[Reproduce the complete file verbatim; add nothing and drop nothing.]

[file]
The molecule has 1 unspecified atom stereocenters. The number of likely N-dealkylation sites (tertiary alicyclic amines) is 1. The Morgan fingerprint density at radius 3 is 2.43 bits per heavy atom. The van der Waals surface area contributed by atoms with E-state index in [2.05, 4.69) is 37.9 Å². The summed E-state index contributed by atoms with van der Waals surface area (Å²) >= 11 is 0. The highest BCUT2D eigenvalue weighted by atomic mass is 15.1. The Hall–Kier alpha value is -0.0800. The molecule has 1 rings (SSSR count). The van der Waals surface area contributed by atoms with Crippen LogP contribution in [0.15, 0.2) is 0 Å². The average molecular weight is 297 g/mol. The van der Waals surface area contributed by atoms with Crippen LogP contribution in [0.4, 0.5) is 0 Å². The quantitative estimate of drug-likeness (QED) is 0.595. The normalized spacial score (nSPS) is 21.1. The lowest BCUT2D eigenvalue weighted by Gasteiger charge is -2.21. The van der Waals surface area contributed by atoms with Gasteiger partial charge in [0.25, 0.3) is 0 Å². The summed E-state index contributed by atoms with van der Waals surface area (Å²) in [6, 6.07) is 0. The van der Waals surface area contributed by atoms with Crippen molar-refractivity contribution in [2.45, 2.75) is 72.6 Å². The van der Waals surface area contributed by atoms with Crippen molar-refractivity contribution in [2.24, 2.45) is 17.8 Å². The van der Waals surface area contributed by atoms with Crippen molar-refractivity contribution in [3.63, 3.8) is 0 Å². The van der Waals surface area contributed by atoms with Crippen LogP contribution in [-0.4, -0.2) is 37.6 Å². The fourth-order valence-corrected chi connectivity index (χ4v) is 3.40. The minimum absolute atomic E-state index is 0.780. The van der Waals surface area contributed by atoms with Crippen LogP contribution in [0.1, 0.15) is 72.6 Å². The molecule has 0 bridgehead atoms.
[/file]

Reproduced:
The molecule has 1 unspecified atom stereocenters. The number of likely N-dealkylation sites (tertiary alicyclic amines) is 1. The Morgan fingerprint density at radius 3 is 2.43 bits per heavy atom. The van der Waals surface area contributed by atoms with E-state index in [2.05, 4.69) is 37.9 Å². The summed E-state index contributed by atoms with van der Waals surface area (Å²) >= 11 is 0. The highest BCUT2D eigenvalue weighted by atomic mass is 15.1. The Hall–Kier alpha value is -0.0800. The molecule has 1 rings (SSSR count). The van der Waals surface area contributed by atoms with Crippen LogP contribution in [0.15, 0.2) is 0 Å². The average molecular weight is 297 g/mol. The van der Waals surface area contributed by atoms with Crippen LogP contribution in [0.4, 0.5) is 0 Å². The quantitative estimate of drug-likeness (QED) is 0.595. The normalized spacial score (nSPS) is 21.1. The lowest BCUT2D eigenvalue weighted by Gasteiger charge is -2.21. The van der Waals surface area contributed by atoms with Gasteiger partial charge in [0.25, 0.3) is 0 Å². The summed E-state index contributed by atoms with van der Waals surface area (Å²) in [6, 6.07) is 0. The van der Waals surface area contributed by atoms with Crippen molar-refractivity contribution in [2.45, 2.75) is 72.6 Å². The van der Waals surface area contributed by atoms with Crippen molar-refractivity contribution in [2.24, 2.45) is 17.8 Å². The van der Waals surface area contributed by atoms with Crippen molar-refractivity contribution in [3.63, 3.8) is 0 Å². The van der Waals surface area contributed by atoms with Crippen LogP contribution in [-0.4, -0.2) is 37.6 Å². The fourth-order valence-corrected chi connectivity index (χ4v) is 3.40. The minimum absolute atomic E-state index is 0.780. The van der Waals surface area contributed by atoms with Crippen LogP contribution in [0.1, 0.15) is 72.6 Å². The molecule has 0 bridgehead atoms.